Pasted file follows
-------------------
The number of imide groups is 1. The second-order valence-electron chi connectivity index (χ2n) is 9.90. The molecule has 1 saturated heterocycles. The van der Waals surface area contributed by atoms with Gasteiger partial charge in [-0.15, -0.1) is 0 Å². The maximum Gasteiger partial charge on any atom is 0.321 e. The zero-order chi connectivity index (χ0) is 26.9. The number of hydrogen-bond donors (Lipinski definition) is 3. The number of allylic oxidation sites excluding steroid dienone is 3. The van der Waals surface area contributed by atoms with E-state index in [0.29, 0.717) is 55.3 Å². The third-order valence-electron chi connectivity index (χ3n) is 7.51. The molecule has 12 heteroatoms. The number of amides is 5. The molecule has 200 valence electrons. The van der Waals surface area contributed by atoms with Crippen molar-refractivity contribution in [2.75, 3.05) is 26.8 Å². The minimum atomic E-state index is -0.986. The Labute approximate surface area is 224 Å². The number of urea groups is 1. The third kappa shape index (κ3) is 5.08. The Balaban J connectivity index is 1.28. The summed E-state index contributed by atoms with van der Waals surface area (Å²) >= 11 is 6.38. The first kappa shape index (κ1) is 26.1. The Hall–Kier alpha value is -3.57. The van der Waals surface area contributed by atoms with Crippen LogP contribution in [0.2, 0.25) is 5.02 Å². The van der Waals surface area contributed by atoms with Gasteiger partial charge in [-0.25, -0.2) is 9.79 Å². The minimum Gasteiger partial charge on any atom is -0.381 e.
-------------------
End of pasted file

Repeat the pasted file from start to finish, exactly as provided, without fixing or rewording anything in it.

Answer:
The number of imide groups is 1. The second-order valence-electron chi connectivity index (χ2n) is 9.90. The molecule has 1 saturated heterocycles. The van der Waals surface area contributed by atoms with Gasteiger partial charge in [-0.15, -0.1) is 0 Å². The maximum Gasteiger partial charge on any atom is 0.321 e. The zero-order chi connectivity index (χ0) is 26.9. The number of hydrogen-bond donors (Lipinski definition) is 3. The number of allylic oxidation sites excluding steroid dienone is 3. The van der Waals surface area contributed by atoms with E-state index in [0.29, 0.717) is 55.3 Å². The third-order valence-electron chi connectivity index (χ3n) is 7.51. The molecule has 12 heteroatoms. The number of amides is 5. The molecule has 200 valence electrons. The van der Waals surface area contributed by atoms with Crippen molar-refractivity contribution in [2.75, 3.05) is 26.8 Å². The minimum atomic E-state index is -0.986. The Labute approximate surface area is 224 Å². The number of urea groups is 1. The third kappa shape index (κ3) is 5.08. The Balaban J connectivity index is 1.28. The summed E-state index contributed by atoms with van der Waals surface area (Å²) >= 11 is 6.38. The first kappa shape index (κ1) is 26.1. The Hall–Kier alpha value is -3.57. The van der Waals surface area contributed by atoms with Crippen LogP contribution in [0.2, 0.25) is 5.02 Å². The van der Waals surface area contributed by atoms with Gasteiger partial charge in [-0.25, -0.2) is 9.79 Å². The minimum Gasteiger partial charge on any atom is -0.381 e.